Jones-Drew thinks running back market will rebound

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Veteran running back Maurice Jones-Drew finally got his long-awaited crack at the open market in 2014.

And his new contract pays, on average, little more than half of what he made in the final year of a contract with the Jaguars that prompted a lengthy (and ultimately unsuccessful) holdout in 2012.

But Jones-Drew doesn’t believe there has been a fundamental change in the tailback market.

“There was no one proven on the free-agent market but me, and I am 29,” Jones-Drew recently told Vic Tafur of the San Francisco Chronicle.  “I am 29, coming off a major foot injury, and people say I had a bad year, ‘He’s done.’

“I don’t think the running back position has been devalued.  It’s the toughest position in the league, and people saw again last year in the playoffs how important the running game is.  Running the ball is all that matters.”

While the running game arguably takes on greater importance in the postseason, it’s hardly “all that matters.”  Regardless of the extent to which it matters, the performance of LeGarrette Blount against the Colts in prime-time on a Saturday night should have gotten him a lot more on the open market than a deal that averages less than $2 million per year in Pittsburgh, if the position hasn’t been devalued.

It’s important to agree on what “devalued” means in this context.  The position itself remains valuable.  The men who play it, however, have increasingly become viewed as interchangeable in recent years.  First-round running backs will be fewer and farther between.  Top-10 tailbacks will be a thing of the past, especially after the Browns’ misadventures with Trent Richardson.

Ditto for big-money free agents.  The truly great running backs typically won’t become free agents until the tread has flown off the tires.  Which means that the only young tailbacks available in free agency typically will be guys who have yet to get a full and fair chance to show they can carry the load.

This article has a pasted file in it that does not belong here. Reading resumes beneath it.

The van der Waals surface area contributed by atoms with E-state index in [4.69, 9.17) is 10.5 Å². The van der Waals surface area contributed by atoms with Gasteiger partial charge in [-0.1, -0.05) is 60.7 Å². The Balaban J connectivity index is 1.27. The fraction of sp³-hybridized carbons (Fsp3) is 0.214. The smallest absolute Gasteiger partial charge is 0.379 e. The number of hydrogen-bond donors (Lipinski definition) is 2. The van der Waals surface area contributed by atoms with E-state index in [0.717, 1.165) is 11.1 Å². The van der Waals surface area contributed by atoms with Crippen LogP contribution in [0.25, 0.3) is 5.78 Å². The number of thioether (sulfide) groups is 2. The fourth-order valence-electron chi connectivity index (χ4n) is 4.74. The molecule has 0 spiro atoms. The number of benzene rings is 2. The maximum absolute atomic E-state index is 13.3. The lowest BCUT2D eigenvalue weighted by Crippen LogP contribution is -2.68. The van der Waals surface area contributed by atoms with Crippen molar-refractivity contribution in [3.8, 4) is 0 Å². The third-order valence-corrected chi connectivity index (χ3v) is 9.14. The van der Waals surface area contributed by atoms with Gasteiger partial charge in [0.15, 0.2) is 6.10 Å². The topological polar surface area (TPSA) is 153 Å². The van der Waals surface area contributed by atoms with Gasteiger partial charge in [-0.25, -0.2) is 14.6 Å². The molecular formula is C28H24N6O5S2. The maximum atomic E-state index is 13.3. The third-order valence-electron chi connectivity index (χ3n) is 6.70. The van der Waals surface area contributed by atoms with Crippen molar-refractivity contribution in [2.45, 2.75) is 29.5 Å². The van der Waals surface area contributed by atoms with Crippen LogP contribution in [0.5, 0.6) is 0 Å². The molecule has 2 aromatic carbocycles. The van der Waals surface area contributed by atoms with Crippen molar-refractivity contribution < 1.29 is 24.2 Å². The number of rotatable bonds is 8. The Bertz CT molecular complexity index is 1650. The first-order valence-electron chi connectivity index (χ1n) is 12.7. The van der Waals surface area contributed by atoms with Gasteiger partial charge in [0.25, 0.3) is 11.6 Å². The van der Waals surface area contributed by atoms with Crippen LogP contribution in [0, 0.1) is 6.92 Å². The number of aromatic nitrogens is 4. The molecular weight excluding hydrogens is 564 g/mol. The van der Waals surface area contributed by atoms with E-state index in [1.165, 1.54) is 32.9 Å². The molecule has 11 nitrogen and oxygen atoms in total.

Jones-Drew specifically mentioned Ben Tate and Toby Gerhart when pointing out that their lack of experience translates to a lack of significant compensation.

“Why would a team give them a bunch of money?” Jones-Drew said.  “I guarantee the money will go back up for running backs next year. It’s just a down year.”

Jones-Drew’s remarks overlook the fact that Chris Johnson, one of the very best running backs in the league over the last six seasons, had minimal serious suitors and ultimately got only $4 million per year on a two-year deal in New York.  Those figures confirm that the market currently is bad for veteran tailbacks, and that it will stay that way.

Not because running backs aren’t important.  But because there are plenty of guys flooding the market every year, as rookies and as veterans, who will move the chains if the offensive line blocks for them.

Like anything else, it’s about supply and demand.  Despite the physical demands of playing the position, the supply of guys who can do it exceeds the number of available positions.  And so only a very small handful will get huge money — and that likely won’t last for very long for any of them.

27 responses to “Jones-Drew thinks running back market will rebound

  1. Using the Browns errors as an example isn’t really fair.

    They haven’t done anything right in about 10 years now.

    What would make anyone assume they draft the right people now?

  2. The running back market has been just fine for Adrian Peterson, as he swindled the hapless and tasteless Vikings out of $100M back in 2011. However, the Vikings were and are flush with cash because they don’t have to pay a QB.

    This brilliant strategy has led to last place finishes in 3 of the last 4 seasons.

  3. A team with 3 average RBs can do a lot more then a team with 1 great RB. Peterson is the best in the game today, probably top 5 of all time. How many times have the Vikings made the playoffs with him? How many playoff wins do they have with him? A few years back Pittsburgh and Green Bay played in the SB. At best you could call the starting RBs slightly above average with average RBs.

  4. I hope MJD has an investment advisor who is better at predicting future growth opportunities than HE is predicting the future of running backs in The NFL. The position grinds up players over a VERY short span of time, and there is a NEVER-ENDING supply of younger men arriving from NCAA football EVERY year ready to replace the ground up RBS.